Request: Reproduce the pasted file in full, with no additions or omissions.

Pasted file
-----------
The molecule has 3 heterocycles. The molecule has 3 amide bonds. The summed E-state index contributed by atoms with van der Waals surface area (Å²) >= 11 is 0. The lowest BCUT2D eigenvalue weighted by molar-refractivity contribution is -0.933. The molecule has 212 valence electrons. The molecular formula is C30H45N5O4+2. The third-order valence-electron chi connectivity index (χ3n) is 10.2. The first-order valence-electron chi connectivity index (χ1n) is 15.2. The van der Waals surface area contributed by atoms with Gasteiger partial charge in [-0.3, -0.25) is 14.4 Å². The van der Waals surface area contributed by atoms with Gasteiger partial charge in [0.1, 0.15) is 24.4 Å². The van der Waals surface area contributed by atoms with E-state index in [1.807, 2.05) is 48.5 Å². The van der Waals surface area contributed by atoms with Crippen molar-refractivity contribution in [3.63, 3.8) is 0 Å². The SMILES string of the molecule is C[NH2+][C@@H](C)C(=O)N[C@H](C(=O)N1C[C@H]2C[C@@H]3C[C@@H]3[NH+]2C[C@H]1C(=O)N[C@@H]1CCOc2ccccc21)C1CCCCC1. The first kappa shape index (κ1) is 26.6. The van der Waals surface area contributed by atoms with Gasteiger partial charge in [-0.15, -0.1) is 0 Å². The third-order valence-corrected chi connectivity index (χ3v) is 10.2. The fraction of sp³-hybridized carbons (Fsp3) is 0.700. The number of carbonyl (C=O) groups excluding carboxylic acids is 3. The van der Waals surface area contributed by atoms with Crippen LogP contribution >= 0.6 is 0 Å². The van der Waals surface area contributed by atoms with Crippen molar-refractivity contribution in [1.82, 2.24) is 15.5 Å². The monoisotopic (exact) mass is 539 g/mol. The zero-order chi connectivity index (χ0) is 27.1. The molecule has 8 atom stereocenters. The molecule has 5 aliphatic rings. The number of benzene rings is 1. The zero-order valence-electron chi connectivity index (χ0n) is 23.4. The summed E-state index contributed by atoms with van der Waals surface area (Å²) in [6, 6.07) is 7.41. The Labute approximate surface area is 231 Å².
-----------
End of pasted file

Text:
The molecule has 3 heterocycles. The molecule has 3 amide bonds. The summed E-state index contributed by atoms with van der Waals surface area (Å²) >= 11 is 0. The lowest BCUT2D eigenvalue weighted by molar-refractivity contribution is -0.933. The molecule has 212 valence electrons. The molecular formula is C30H45N5O4+2. The third-order valence-electron chi connectivity index (χ3n) is 10.2. The first-order valence-electron chi connectivity index (χ1n) is 15.2. The van der Waals surface area contributed by atoms with Gasteiger partial charge in [-0.3, -0.25) is 14.4 Å². The van der Waals surface area contributed by atoms with Gasteiger partial charge in [0.1, 0.15) is 24.4 Å². The van der Waals surface area contributed by atoms with E-state index in [1.807, 2.05) is 48.5 Å². The van der Waals surface area contributed by atoms with Crippen molar-refractivity contribution in [3.63, 3.8) is 0 Å². The SMILES string of the molecule is C[NH2+][C@@H](C)C(=O)N[C@H](C(=O)N1C[C@H]2C[C@@H]3C[C@@H]3[NH+]2C[C@H]1C(=O)N[C@@H]1CCOc2ccccc21)C1CCCCC1. The first kappa shape index (κ1) is 26.6. The van der Waals surface area contributed by atoms with Gasteiger partial charge in [-0.15, -0.1) is 0 Å². The third-order valence-corrected chi connectivity index (χ3v) is 10.2. The fraction of sp³-hybridized carbons (Fsp3) is 0.700. The number of carbonyl (C=O) groups excluding carboxylic acids is 3. The van der Waals surface area contributed by atoms with Crippen LogP contribution >= 0.6 is 0 Å². The van der Waals surface area contributed by atoms with Crippen molar-refractivity contribution in [1.82, 2.24) is 15.5 Å². The monoisotopic (exact) mass is 539 g/mol. The zero-order chi connectivity index (χ0) is 27.1. The molecule has 8 atom stereocenters. The molecule has 5 aliphatic rings. The number of benzene rings is 1. The zero-order valence-electron chi connectivity index (χ0n) is 23.4. The summed E-state index contributed by atoms with van der Waals surface area (Å²) in [6, 6.07) is 7.41. The Labute approximate surface area is 231 Å².